The empty streets, deserted avenues and abandoned houses prompt a gnawing question, nearly 17 months after Hurricane Katrina: Is this what New Orleans has come to — a city half its old size?
Over and over, the city’s leaders reassure citizens that better days and, above all, more people are in the future. Their destiny will not merely be to reside in a smaller city with a few good restaurants and curious local customs, the citizens are told.
But some economists and demographers are beginning to wonder whether New Orleans will top out at about half its prestorm population of about 444,000, already in a steep decline from its peak of 627,525 in the 1960 Census. At the moment, the population is well below half, and future gains are likely to be small.
“It will be a trickle based on what we know now,” said Elliott Stonecipher, a consultant and demographer based in Shreveport, La. "Low tens of thousands, over three or four or five years, something in that range. I would say we could start losing people, especially if the crime problem doesn’t get high visibility.”
Half. That's 222,000 people. That would make New Orleans, one of the most noteworty and historic cities in America, only a few hundred people larger than Plano, an unremarkable suburb of Dallas.
Some of the economists interviewed this story see this as a good thing:
Political leaders, worried about the loss of clout and a Congressional seat, press for people to return, but a smaller New Orleans may not be bad, some economists say. Most of those who have not returned — 175,000, by Mr. Stonecipher’s count — are very poor, and can be more easily absorbed in places with vibrant job markets, they say.
Large-scale concentrations of deep poverty — as was the case in New Orleans before the storm — are inherently harmful to cities. The smaller New Orleans is almost certain to wind up with a far higher percentage of its population working than before Hurricane Katrina.
“Where there are high concentrations of poverty, people can’t see a way out,” said William Oakland, a retired economist from Tulane University who has studied the city’s economy for decades. “Maybe the diaspora is a blessing.”
The other economists interviewed talk about the high levels of poverty, the high levels of non-participation in the workforce compared to other Southern cities, and the inherent immobility of the poor population in New Orleans. As one puts it, New Orleans was "a basket case." And it's hard to argue with the data. But is the solution to poverty, even deeply entrenched and harmful poverty, to have the poor driven out of a city via the force of a natural disaster? To send them scattering across America to places they can be easily "absorbed"? To "fix" New Orleans, to make it a better city than it was before, would require tremendous effort on our part. Of that there's no doubt. But why would not at least try? Why not do for New Orleans after Katrina, what should have already been done before? Of course such an effort requires a certain amount of leadership. We are clearly lacking it these days. When our President doesn't see fit to even talk about New Orleans in the State of the Union address, what message does that send to America?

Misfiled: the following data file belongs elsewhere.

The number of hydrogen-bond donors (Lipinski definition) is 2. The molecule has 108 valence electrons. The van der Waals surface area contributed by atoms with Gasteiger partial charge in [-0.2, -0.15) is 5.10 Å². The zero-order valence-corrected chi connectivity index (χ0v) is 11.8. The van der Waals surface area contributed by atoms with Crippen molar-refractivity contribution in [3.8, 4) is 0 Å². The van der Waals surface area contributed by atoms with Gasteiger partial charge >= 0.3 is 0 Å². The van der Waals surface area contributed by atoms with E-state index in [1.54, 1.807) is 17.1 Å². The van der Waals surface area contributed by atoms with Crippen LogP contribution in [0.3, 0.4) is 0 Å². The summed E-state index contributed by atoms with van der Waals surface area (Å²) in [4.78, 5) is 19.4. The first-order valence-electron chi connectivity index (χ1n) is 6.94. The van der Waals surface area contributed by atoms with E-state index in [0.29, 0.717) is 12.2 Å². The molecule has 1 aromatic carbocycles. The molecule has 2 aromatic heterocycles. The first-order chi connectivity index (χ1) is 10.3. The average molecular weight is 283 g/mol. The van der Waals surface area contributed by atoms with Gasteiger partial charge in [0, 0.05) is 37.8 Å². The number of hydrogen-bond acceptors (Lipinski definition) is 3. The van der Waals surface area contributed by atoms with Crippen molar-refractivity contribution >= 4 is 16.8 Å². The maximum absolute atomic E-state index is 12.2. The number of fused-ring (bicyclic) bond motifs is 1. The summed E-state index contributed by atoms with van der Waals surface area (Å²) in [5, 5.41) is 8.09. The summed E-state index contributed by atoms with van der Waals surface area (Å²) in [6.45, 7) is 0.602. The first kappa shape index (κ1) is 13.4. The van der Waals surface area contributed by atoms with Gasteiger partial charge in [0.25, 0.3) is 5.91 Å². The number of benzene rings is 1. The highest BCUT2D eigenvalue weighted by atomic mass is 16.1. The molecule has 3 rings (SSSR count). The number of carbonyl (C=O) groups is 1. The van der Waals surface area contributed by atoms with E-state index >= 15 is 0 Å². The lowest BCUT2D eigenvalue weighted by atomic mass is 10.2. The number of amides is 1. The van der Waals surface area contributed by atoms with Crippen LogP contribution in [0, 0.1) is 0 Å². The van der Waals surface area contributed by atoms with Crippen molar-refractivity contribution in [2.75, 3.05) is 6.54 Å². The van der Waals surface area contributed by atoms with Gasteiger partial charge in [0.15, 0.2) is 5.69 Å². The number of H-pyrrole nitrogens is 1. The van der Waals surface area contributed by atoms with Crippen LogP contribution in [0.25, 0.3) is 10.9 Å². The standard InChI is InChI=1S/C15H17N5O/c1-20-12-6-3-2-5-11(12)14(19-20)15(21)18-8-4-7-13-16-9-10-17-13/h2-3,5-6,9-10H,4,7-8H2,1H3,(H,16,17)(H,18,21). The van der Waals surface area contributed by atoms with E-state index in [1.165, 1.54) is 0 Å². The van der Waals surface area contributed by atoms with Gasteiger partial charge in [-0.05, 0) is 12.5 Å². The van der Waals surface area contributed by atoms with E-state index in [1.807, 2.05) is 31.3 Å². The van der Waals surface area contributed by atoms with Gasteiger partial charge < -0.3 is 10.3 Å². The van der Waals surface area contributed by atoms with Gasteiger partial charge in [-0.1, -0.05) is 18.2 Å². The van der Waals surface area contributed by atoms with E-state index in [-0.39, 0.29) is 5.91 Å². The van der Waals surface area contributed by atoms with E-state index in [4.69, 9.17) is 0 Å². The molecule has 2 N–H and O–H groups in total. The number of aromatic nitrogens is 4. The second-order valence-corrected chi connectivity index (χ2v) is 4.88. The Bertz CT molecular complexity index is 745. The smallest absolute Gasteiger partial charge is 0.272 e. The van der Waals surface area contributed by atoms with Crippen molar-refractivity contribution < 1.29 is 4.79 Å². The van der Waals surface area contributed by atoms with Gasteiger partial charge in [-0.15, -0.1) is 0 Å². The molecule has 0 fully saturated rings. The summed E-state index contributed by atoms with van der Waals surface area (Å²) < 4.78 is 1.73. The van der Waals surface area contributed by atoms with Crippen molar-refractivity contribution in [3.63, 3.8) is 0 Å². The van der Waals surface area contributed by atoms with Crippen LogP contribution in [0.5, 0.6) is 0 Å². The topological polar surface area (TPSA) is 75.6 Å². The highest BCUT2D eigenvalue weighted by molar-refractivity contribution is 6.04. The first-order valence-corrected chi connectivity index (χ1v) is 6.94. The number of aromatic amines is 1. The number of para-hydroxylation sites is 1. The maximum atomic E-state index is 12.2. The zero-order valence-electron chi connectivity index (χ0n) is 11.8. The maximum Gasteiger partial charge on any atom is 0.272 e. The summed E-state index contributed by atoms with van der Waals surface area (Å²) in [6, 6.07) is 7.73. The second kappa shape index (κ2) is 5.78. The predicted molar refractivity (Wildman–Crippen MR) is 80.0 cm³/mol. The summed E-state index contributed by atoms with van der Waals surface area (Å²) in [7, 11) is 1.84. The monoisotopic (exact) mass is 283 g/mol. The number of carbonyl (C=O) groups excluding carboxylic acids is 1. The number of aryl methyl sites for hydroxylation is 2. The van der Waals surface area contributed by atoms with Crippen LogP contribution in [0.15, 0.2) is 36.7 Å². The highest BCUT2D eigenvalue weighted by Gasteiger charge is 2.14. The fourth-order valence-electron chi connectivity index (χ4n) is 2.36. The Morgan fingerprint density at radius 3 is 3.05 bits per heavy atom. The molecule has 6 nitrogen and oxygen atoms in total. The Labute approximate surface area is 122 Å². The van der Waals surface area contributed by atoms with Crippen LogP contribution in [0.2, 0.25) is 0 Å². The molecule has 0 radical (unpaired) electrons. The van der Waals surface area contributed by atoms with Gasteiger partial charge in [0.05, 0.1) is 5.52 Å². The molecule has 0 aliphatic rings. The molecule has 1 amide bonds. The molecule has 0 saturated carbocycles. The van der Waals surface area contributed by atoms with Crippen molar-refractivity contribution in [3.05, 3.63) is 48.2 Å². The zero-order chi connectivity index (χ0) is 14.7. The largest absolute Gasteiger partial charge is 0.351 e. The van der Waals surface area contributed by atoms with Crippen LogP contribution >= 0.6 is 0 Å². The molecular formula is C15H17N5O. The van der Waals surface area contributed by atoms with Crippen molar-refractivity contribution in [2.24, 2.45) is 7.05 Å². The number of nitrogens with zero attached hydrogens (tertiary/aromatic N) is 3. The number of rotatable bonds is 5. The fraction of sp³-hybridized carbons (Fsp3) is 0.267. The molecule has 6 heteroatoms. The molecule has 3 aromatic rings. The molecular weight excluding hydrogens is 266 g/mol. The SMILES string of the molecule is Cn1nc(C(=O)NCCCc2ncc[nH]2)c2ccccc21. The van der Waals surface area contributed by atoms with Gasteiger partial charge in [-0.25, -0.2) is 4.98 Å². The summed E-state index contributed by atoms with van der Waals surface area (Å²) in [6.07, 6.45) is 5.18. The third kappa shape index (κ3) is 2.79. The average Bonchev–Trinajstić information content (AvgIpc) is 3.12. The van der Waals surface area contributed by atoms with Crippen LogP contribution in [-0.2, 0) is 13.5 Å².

More infuriating than anything George W. Bush said in his State of the Union address was what he didn't say. Congress and the nation heard nothing, zilch, nada, not a single, solitary word about New Orleans, the Gulf Coast and the devastation that remains from the worst natural disaster in United States history.
...Bush promised that "we will do what it takes, we will stay as long as it takes, to help citizens rebuild their communities." He vowed that "this great city will rise again." Then, as usual, he acted as if saying something were enough to make it true.
Bush said there was "no way to imagine America without New Orleans." No imagination is needed -- the New Orleans that we knew before the flood no longer exists.
It appears our President's intentions were set somewhat lower than his soaring rhetoric would have us believe. It is without question in my mind that had President Bush truly meant what he said, and acted accordingly, sparing no effort to rebuild New Orleans, we would now be looking at the beginnings of a new, healthier and vibrant city. Such is the power the President of our nation wields, that he could direction millions-or billions-to the rebuilding of a city, and lead Americans by example to conclude that it would be the right thing to do, to not let the city founder, but to make it into something new, into a city that welcomes the poor back with open arms and gives them the opportunity to climb out of poverty. Instead that opportunity has been lost. Our President lost interest some time ago, the media has lost interest but for stories in the papers here and there, and the American people have lost interest. The people of New Orleans will struggle to build what they can, while our eyes are turned elsewhere.